In reality, skeptics are unable to live according to their own professed beliefs about harmonization. The late Raymond Dillard of Westminster Theological Seminary points out that “The question is not ‘should we harmonize or not,’ for harmonization is a virtually universal and inevitable feature of daily life. At home parents confront sharply different versions of a recent squabble between children . . . and [try] to create a scenario . . . closer to what a more detached observer would have reported or what would have been recorded on videotape.”1 While there are times one child is lying, other times both children are speaking the truth, only each is emphasizing one aspect more than others. Dillard insists: “Encounters like these are regular features of daily life. . . . One cannot a priori or simplistically repudiate harmonization of biblical data without contradicting what would be a routine and natural response to data in other areas of life.”2 Indeed, even ancient historians routinely work to harmonize different sets of data. As an example, Matt Waters, a professor at the University of Wisconsin-Eau Claire, practices this very thing in his recently published history of the Persian Empire.3 As they say, “What’s good for the goose is good for the gander”; Christians should feel no embarrassment for doing the hard work of seeking to harmonize the difficult data that archaeology presents with the historical narrative that Scripture provides.

The Location of Egypt’s Capital

Following the final plague, Pharaoh relented and let the Israelites leave Egypt. Exodus 12:37 says that they traveled from Rameses to Succoth. Exodus 13:20 then notes their travel from Succoth to Etham at the edge of the wilderness. Exodus 14:2 records that Israel then turned back and camped “in front of Pi-hahiroth, between Migdol and the sea, in front of Baal-zephon.” We often skim past these names since most of us are not well versed in ancient topography. But historians have not been so quick to pass over these, and some have even claimed that these place names are proof that Exodus does not record true history. One example will illustrate.

In the early 1900s, archaeologists were divided on the location of biblical Rameses (called Pi-Ramesses in Egyptian sources). The site of San el-Hagar (ca. 75 miles northeast of Cairo), also known as Tanis, was believed to be the location of Rameses because stonework and bricks inscribed with the name Rameses were present at the site. The problem, however, is that Tanis was not built until the eleventh century B.C., which not only was later than the Ramesside period but also was too late to accommodate either of the main dates proposed by conservative scholars for the exodus.4 Archaeological excavations about 10 miles southwest of Tanis at the adjacent sites of Qantir and Tell el-Dab‘a, however, yielded royal palaces with more inscribed Ramesside inscriptions. Tell el-Dab‘a was identified as the former Hyksos capital, Avarris, and nearby Qantir has been identified as Rameses. While adherents to a fifteenth-century B.C. exodus date recognize that Qantir itself did not flourish until the thirteenth century B.C., they note that the remains are of a huge city that encompassed also the site of Tell el-Dab‘a, which was present already in the fifteenth century B.C.5 Thus both positions can rightly claim this site as support.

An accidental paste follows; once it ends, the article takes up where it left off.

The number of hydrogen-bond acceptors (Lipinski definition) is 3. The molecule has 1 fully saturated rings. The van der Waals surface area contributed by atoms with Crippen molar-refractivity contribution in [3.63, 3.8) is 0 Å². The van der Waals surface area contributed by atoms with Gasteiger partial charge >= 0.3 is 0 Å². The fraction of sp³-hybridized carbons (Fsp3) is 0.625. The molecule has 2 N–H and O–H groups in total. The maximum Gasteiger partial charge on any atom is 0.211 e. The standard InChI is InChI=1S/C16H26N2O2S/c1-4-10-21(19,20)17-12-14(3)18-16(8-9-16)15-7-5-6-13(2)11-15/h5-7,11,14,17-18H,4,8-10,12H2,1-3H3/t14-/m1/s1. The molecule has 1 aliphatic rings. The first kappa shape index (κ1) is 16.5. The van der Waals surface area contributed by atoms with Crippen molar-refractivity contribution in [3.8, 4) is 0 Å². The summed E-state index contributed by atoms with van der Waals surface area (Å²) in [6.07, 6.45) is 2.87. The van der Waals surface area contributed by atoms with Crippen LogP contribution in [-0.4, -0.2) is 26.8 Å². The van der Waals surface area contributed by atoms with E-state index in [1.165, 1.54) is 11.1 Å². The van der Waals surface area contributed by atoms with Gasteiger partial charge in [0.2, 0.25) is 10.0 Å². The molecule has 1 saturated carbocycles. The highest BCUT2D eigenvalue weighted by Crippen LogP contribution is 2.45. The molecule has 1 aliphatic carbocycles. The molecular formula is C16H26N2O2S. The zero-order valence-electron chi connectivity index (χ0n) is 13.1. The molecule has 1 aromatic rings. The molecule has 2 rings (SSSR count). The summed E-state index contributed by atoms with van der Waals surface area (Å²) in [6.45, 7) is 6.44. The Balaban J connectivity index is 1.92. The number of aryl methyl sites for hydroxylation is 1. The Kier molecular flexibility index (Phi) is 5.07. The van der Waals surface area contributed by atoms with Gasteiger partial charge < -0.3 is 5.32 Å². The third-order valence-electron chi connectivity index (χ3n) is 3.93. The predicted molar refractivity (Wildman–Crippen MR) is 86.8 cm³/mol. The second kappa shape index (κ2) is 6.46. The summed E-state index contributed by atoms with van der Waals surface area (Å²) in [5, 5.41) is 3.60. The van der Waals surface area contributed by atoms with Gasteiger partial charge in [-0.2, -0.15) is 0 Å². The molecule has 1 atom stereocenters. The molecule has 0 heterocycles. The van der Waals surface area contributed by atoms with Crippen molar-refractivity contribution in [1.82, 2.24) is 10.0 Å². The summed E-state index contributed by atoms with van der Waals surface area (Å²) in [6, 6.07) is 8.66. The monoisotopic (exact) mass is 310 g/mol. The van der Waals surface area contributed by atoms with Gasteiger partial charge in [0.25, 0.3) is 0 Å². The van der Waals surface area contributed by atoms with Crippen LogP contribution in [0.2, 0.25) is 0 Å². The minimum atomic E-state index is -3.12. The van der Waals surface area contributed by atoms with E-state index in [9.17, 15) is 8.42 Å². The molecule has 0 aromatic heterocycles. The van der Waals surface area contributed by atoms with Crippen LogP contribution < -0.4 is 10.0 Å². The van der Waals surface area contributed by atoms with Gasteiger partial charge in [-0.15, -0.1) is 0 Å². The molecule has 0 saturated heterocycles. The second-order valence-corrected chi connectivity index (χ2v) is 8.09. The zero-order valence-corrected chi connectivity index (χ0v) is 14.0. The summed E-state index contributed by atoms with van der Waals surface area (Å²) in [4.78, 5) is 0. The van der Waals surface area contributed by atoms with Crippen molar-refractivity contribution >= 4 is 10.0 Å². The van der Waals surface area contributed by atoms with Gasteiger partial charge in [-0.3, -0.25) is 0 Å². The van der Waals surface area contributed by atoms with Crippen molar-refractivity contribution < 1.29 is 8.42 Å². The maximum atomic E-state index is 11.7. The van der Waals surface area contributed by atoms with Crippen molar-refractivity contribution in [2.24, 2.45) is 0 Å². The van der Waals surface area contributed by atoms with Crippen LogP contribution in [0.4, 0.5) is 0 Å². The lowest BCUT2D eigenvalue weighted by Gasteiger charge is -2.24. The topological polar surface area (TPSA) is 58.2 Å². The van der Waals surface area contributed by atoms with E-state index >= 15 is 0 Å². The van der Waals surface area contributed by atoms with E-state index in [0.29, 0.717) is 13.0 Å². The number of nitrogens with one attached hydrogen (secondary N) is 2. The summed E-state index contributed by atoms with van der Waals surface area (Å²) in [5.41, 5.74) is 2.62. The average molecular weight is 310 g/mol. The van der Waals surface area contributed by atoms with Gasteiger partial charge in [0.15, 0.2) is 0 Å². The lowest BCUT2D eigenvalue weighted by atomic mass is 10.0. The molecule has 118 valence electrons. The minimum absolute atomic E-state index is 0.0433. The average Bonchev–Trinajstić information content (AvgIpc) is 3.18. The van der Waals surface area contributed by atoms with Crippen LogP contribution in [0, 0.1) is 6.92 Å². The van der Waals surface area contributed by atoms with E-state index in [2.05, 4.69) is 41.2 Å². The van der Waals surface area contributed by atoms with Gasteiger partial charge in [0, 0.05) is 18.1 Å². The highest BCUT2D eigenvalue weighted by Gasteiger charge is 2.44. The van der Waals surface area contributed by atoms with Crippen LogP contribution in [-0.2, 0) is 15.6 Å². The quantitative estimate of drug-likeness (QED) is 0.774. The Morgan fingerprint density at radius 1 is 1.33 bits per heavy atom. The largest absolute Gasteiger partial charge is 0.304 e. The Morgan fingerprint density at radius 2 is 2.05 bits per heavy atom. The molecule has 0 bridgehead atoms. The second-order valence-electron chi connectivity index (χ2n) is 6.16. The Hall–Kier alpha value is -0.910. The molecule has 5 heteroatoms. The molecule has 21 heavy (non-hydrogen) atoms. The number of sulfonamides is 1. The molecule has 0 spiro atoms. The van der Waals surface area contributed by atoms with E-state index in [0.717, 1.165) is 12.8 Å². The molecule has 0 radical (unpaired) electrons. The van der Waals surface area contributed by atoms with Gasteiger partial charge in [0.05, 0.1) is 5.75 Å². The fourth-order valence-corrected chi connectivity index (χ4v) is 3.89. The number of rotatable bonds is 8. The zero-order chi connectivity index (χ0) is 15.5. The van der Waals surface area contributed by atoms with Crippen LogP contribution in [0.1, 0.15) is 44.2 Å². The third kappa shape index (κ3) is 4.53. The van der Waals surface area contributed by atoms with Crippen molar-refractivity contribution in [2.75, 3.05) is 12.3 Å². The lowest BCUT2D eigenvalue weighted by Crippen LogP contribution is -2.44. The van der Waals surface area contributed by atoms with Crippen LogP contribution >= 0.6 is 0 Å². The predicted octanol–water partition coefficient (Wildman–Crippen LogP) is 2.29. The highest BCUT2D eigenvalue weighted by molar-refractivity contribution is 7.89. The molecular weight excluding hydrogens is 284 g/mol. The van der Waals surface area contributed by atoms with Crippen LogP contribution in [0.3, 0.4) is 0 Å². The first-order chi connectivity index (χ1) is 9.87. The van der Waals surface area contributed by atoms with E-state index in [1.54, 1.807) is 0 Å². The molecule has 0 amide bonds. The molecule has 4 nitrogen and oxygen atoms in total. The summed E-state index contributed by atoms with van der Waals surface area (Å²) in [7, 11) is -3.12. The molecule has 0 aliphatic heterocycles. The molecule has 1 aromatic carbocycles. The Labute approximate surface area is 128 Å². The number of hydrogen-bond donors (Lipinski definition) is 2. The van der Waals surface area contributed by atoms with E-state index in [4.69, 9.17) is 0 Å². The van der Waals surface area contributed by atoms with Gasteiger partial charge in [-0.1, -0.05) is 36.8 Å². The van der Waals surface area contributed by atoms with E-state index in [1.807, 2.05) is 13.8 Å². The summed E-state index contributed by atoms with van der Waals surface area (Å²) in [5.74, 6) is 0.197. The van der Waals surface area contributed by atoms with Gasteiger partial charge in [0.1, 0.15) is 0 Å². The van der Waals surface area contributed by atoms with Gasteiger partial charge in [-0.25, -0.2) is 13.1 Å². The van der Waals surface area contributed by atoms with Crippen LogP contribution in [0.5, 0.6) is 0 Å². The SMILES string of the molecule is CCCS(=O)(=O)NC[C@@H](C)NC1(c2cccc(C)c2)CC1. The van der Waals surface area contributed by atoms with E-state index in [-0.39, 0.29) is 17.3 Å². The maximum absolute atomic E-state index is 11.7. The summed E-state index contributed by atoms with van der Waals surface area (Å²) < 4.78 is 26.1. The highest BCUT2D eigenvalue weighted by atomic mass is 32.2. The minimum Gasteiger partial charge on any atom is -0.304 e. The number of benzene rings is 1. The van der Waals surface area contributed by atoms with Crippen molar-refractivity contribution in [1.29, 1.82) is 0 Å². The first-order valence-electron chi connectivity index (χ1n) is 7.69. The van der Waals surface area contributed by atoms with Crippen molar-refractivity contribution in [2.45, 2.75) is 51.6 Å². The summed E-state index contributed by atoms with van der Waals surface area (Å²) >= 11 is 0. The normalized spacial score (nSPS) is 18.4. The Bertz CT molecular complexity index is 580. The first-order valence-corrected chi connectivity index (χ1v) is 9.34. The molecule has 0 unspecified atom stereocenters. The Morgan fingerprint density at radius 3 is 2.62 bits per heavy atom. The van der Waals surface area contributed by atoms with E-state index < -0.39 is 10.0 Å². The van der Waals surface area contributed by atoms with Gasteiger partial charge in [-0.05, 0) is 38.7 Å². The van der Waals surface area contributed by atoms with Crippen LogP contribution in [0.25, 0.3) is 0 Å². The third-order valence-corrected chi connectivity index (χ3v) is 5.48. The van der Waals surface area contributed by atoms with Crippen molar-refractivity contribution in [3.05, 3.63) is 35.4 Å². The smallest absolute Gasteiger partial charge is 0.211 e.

Though there is nearly universal agreement by scholars about the location of Rameses at Qantir/Tell el-Dab‘a, some critical writers have claimed that the exodus stories were written late in Israel’s history and are merely a retrojection of places and names that bear little resemblance with real history. When critical Egyptologist Donald Redford insisted that linguistics did not allow for an identification of the biblical name Rameses with the Egyptian name Pi-Ramesses, minimalist scholars capitalized on this. Lester Grabbe, for example, argued that Rameses (as opposed to Pi-Ramesses) was a widespread topographical name in the first millennium B.C. and thus the stories of the exodus do not describe Pi-Ramesses of ancient Egypt, but realities from a much later period.6 Another linguist, Wolfgang Heck, however, wrote a thorough critique of Redford’s work forcing critical scholars either to sheepishly admit Redford’s errors or ignore Heck’s critique.7 Indeed, the only way the biblical texts could speak as they do about the geography of the exodus and its beginnings at Rameses is if they truly reflect the historical reality of the Late Bronze Age in Egypt. The only other option for critical scholars is to posit that the supposed “late inventors” of the exodus story wholly by accident gave the precise name for the Egyptian capital at the time when the exodus was said to have happened! Such naïve and blind faith is ironic. After all, critical scholars claim that faith should not inform one’s study of ancient history.

The Location of the Re(e)d Sea

When I was young, I distinctly remember seeing a map of the Middle East and feeling excited when I saw the Red Sea bordering the west coast of Saudi Arabia. I thought for sure that modern-day maps had accurately pinpointed the body of water made famous by Exodus 14–15. Students of Hebrew, however, have sought in vain for a literal reference to a “red” sea in the Bible. Instead, the body of water through which the Israelites passed on dry ground is literally named yam suf, the Sea of Reeds. It is the Greek translation of the Old Testament, the Septuagint, which has given us the name Red Sea by translating the phrase yam sufas eruthra thalassa (Exod. 15:4). It is true that there are salt-water reeds that grow along sections of the Red Sea, but reeds are most often thought of as growing in fresh water. As Egypt has several substantial freshwater lakes within a reasonable distance of Rameses, how can we narrow down our investigation into the location yam suf?